Mayday is a workbench for visualization, analysis and storage of microarray data. It features a graphical user interface and supports the development and integration of existing and new analysis methods. Besides the infrastructural core functionality, Mayday offers a variety of plug-ins, such as various interactive viewers, a connection to the R statistical environment, a connection to SQL-based databases and different data mining methods, including WEKA-library based methods for classification and various clustering methods. In addition, so-called meta information objects are provided for annotation of the microarray data allowing integration of data from different sources, which is a feature that, for instance, is employed in the enhanced heatmap visualization.
Supplementary information: The software and more detailed information including screenshots and a user guide as well as test data can be found on the Mayday home page . The core is published under the GPL (GNU Public License) and the associated plug-ins under the LGPL (Lesser GNU Public License).
In recent years the genome-wide measurement of gene expression profiles via DNA microarrays has become a widely used tool in the field of biological and medical research. The huge plethora of data generated by microarray experiments raised the challenge to store, manage, analyze and visualize them. A great number of various, but specific evaluation procedures have been already developed to address different biological questions. Programs such as Base (Saal et al., 2002), Expression Profiler (Kapushesky et al., 2004), Gepas (Vaquerizas et al., 2005) and many others focus on various aspects of the microarray analysis. To make these methods commonly accessible a number of tools have been implemented and integrated in either commercial applications like GeneSpring [SiliconGenetics (2005), ] or Spotfire DecisionSite [Spotfire (2005), ] or freely available packages like Bioconductor (Gentleman et al., 2004) or TIGR TM4 (Saeed et al., 2003). Most state-of-the-art methods are developed by the academic community conducting and analyzing DNA microarray experiments. Open source based solutions are appealing because they allow a fast implementation of these methods and integration in existing applications by the academic community. This is one reason for the growing importance of Bioconductor, which relies on R, the freely available environment for statistical computing [R Development Core Team (2005), ]. We believe that the microarray community will benefit from a software that supports the development and integration of current and new methods within a user-friendly GUI-based software environment. To our knowledge, there is no freely available tool that bridges the gap between the development process and application of new methods. Encouraged by the success of highly flexible component-based applications during the last years we started the development of Mayday, a plug-in based microarray data analysis workbench as a graphical software environment for the analysis of microarray data and the development of new methods and algorithms for this purpose.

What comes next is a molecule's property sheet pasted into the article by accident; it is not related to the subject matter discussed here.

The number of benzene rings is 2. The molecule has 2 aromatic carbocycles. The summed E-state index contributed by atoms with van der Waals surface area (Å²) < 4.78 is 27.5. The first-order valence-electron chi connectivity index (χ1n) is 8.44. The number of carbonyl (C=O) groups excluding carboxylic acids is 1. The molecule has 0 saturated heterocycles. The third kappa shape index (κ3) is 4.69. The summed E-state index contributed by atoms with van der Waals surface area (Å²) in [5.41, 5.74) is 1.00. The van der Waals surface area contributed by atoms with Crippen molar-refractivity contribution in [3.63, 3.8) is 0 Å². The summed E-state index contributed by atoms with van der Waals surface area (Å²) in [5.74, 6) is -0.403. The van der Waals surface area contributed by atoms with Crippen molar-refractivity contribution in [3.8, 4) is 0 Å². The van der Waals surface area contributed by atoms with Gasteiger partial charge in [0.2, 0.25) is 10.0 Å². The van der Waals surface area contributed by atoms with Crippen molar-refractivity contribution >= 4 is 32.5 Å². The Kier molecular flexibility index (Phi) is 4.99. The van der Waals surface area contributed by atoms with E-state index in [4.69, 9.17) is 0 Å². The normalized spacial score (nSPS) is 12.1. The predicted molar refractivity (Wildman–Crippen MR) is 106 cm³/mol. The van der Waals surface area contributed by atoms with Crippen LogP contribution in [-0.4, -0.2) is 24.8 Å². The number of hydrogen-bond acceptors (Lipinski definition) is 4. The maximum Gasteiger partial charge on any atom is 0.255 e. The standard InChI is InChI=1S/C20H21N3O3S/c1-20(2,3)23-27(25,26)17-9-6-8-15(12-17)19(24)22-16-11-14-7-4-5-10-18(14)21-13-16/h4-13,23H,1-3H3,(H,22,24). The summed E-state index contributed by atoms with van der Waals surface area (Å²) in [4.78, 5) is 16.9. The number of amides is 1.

Mayday offers an interactive graphical user interface that provides access to all features of the software. The architecture of Mayday strictly follows a plug-in-based operational model. It consists of a light-weight core providing infrastructural functions such as central data structures and a plug-in manager. Mayday is implemented in Java in order to be compatible with the heterogeneous environments often found in research laboratories. Thus, Mayday is deployable on the three major operating systems Windows, Linux and MacOS. Both the core and the plug-ins are easily distributed and deployed as Java Archive (JAR) files.
The core provides the main data structures of Mayday to store expression data and basic project management facilities. Furthermore, it provides the possibility to annotate the expression data with so-called meta information objects. These are data objects that can represent almost any information type, such as textual (e.g. from databases) and numerical data (e.g. from statistical analyses). The plug-in manager scans for and loads plug-ins to make them accessible to the user. Plug-ins are implemented according to a well-defined and straightforward application programming interface (API).